Spend some time to mine interesting and useful stuff from online and offline resources. Then aggregate and recreate. Put them together in your own way into a how-to article, best practices review, white paper, etc.

 "Focus more on developing great content and less on feeling important."
How to Say it?
Speak easy, people. It is very common for businesses to fall in line and churn out content filled with corporate babble like most others. Words like silos, pain points, leverage, drill-down may make you think that you sound professional. They may even make you feel important. But in reality, it does nothing more than to bore and/or alienate your audience.
Keep your tone human and conversational without unnecessary jargon or difficult words. Focus more on developing great content and less on feeling important.
The mode of content delivery really depends on what your consumers want. Are they looking to be educated, entertained or inspired? Each purpose deserves differing modes of delivery such as videos, games, slide shows, podcasts, etc.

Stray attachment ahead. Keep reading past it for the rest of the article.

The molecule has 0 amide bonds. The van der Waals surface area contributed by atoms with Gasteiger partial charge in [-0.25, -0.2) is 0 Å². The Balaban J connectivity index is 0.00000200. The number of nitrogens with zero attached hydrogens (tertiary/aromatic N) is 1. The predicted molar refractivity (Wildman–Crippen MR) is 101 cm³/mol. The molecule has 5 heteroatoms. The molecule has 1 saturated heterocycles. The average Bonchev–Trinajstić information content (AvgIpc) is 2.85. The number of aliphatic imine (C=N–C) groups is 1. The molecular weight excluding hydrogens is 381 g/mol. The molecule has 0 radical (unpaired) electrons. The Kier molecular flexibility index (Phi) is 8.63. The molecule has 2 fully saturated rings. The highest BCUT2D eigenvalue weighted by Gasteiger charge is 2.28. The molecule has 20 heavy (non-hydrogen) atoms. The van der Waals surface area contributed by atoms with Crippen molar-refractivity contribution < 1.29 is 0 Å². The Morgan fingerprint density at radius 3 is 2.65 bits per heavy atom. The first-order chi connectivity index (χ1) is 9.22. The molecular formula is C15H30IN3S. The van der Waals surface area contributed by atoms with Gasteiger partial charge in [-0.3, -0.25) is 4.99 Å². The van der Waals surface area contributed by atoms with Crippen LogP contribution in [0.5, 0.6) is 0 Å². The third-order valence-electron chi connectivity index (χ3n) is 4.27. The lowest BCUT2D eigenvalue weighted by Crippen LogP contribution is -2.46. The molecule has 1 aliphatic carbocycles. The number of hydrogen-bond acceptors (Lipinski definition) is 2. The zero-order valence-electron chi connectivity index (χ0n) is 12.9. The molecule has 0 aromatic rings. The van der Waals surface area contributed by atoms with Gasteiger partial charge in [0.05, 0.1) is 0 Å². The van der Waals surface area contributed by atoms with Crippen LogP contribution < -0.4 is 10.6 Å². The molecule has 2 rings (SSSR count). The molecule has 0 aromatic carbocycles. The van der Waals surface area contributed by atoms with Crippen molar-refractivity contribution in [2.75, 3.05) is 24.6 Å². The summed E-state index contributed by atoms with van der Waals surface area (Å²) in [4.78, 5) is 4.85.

When to Say it?
The frequency of communication really depends on the platform you have chosen and the resources you have. If Twitter is your choice platform, then you have to ensure that you have the resources to maintain multiple daily updates.
As a start you may want to work with an email campaign that lets you serve knowledge on a monthly basis. Once you are comfortable with aggregating content, you can go on to repurpose your content into weekly blogs, then quarterly webinars and on to biannual white papers.
The way to your consumers’ heart is through their minds. Keep delivering valuable information. Your consumers will soon come to love you and want to do business with you.
By Dean Shams
Dean Shams is the Principal Consultant at KinetiqBuzz, a PR agency that helps SMEs build their visibility and credibility. He is also an active member of the Marketing Institute of Singapore.

Contributed by Marketing Institute of Singapore